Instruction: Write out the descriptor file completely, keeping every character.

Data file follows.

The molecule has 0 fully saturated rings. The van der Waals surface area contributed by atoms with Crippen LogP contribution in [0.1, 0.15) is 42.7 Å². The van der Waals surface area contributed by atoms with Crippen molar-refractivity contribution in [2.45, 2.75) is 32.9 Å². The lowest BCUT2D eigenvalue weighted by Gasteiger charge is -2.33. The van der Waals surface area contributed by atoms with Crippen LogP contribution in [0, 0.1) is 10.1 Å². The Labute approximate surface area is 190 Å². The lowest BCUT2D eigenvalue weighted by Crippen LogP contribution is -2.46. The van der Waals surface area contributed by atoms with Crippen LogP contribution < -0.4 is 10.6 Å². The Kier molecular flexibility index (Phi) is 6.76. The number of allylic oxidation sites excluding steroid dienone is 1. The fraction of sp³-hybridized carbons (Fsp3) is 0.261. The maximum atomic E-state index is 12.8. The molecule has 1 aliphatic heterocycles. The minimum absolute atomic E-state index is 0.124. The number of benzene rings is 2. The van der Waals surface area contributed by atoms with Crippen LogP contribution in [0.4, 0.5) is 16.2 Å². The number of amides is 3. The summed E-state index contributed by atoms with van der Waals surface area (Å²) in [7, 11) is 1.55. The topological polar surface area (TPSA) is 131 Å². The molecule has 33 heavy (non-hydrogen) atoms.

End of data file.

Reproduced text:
The molecule has 0 fully saturated rings. The van der Waals surface area contributed by atoms with Crippen LogP contribution in [0.1, 0.15) is 42.7 Å². The van der Waals surface area contributed by atoms with Crippen molar-refractivity contribution in [2.45, 2.75) is 32.9 Å². The lowest BCUT2D eigenvalue weighted by Gasteiger charge is -2.33. The van der Waals surface area contributed by atoms with Crippen LogP contribution in [0, 0.1) is 10.1 Å². The Labute approximate surface area is 190 Å². The lowest BCUT2D eigenvalue weighted by Crippen LogP contribution is -2.46. The van der Waals surface area contributed by atoms with Crippen LogP contribution < -0.4 is 10.6 Å². The Kier molecular flexibility index (Phi) is 6.76. The number of allylic oxidation sites excluding steroid dienone is 1. The fraction of sp³-hybridized carbons (Fsp3) is 0.261. The maximum atomic E-state index is 12.8. The molecule has 1 aliphatic heterocycles. The minimum absolute atomic E-state index is 0.124. The number of benzene rings is 2. The van der Waals surface area contributed by atoms with Crippen LogP contribution in [0.4, 0.5) is 16.2 Å². The number of amides is 3. The summed E-state index contributed by atoms with van der Waals surface area (Å²) in [7, 11) is 1.55. The topological polar surface area (TPSA) is 131 Å². The molecule has 33 heavy (non-hydrogen) atoms.